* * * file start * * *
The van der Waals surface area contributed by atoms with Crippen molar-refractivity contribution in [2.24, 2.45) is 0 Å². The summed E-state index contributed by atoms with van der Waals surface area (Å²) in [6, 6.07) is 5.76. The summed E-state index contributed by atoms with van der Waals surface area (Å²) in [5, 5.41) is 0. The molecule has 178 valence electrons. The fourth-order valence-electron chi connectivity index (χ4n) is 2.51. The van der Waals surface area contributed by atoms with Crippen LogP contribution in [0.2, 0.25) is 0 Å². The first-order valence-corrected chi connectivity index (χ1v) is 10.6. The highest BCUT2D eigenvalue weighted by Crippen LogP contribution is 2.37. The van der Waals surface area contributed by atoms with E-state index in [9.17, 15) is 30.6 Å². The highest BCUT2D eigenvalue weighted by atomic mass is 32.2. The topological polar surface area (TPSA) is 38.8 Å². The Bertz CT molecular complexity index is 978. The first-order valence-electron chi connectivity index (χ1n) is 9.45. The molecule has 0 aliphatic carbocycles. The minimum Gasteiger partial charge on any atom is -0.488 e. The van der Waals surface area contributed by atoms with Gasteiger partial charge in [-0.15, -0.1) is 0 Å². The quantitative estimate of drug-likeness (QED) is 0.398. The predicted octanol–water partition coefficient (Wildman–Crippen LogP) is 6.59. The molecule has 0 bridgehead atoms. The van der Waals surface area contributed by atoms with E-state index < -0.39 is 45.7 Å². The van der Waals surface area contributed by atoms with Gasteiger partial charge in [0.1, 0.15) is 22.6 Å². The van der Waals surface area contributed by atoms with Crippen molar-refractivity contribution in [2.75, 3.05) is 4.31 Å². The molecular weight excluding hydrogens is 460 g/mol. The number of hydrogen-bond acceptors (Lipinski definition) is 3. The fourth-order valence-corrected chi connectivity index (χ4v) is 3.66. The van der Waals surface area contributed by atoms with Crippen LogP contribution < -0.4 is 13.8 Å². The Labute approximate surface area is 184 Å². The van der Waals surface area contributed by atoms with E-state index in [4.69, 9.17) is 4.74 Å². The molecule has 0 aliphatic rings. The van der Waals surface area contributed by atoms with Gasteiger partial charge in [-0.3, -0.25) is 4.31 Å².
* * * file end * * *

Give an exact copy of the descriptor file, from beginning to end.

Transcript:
The van der Waals surface area contributed by atoms with Crippen molar-refractivity contribution in [2.24, 2.45) is 0 Å². The summed E-state index contributed by atoms with van der Waals surface area (Å²) in [6, 6.07) is 5.76. The summed E-state index contributed by atoms with van der Waals surface area (Å²) in [5, 5.41) is 0. The molecule has 178 valence electrons. The fourth-order valence-electron chi connectivity index (χ4n) is 2.51. The van der Waals surface area contributed by atoms with Crippen LogP contribution in [0.2, 0.25) is 0 Å². The first-order valence-corrected chi connectivity index (χ1v) is 10.6. The highest BCUT2D eigenvalue weighted by Crippen LogP contribution is 2.37. The van der Waals surface area contributed by atoms with E-state index in [9.17, 15) is 30.6 Å². The highest BCUT2D eigenvalue weighted by atomic mass is 32.2. The topological polar surface area (TPSA) is 38.8 Å². The Bertz CT molecular complexity index is 978. The first-order valence-electron chi connectivity index (χ1n) is 9.45. The molecule has 0 aliphatic carbocycles. The minimum Gasteiger partial charge on any atom is -0.488 e. The van der Waals surface area contributed by atoms with Gasteiger partial charge in [-0.15, -0.1) is 0 Å². The quantitative estimate of drug-likeness (QED) is 0.398. The predicted octanol–water partition coefficient (Wildman–Crippen LogP) is 6.59. The molecule has 0 bridgehead atoms. The van der Waals surface area contributed by atoms with E-state index < -0.39 is 45.7 Å². The van der Waals surface area contributed by atoms with Gasteiger partial charge in [0.1, 0.15) is 22.6 Å². The van der Waals surface area contributed by atoms with Crippen molar-refractivity contribution in [2.75, 3.05) is 4.31 Å². The molecular weight excluding hydrogens is 460 g/mol. The number of hydrogen-bond acceptors (Lipinski definition) is 3. The fourth-order valence-corrected chi connectivity index (χ4v) is 3.66. The van der Waals surface area contributed by atoms with Crippen LogP contribution < -0.4 is 13.8 Å². The Labute approximate surface area is 184 Å². The van der Waals surface area contributed by atoms with E-state index in [4.69, 9.17) is 4.74 Å². The molecule has 0 aliphatic rings. The van der Waals surface area contributed by atoms with Gasteiger partial charge in [-0.3, -0.25) is 4.31 Å².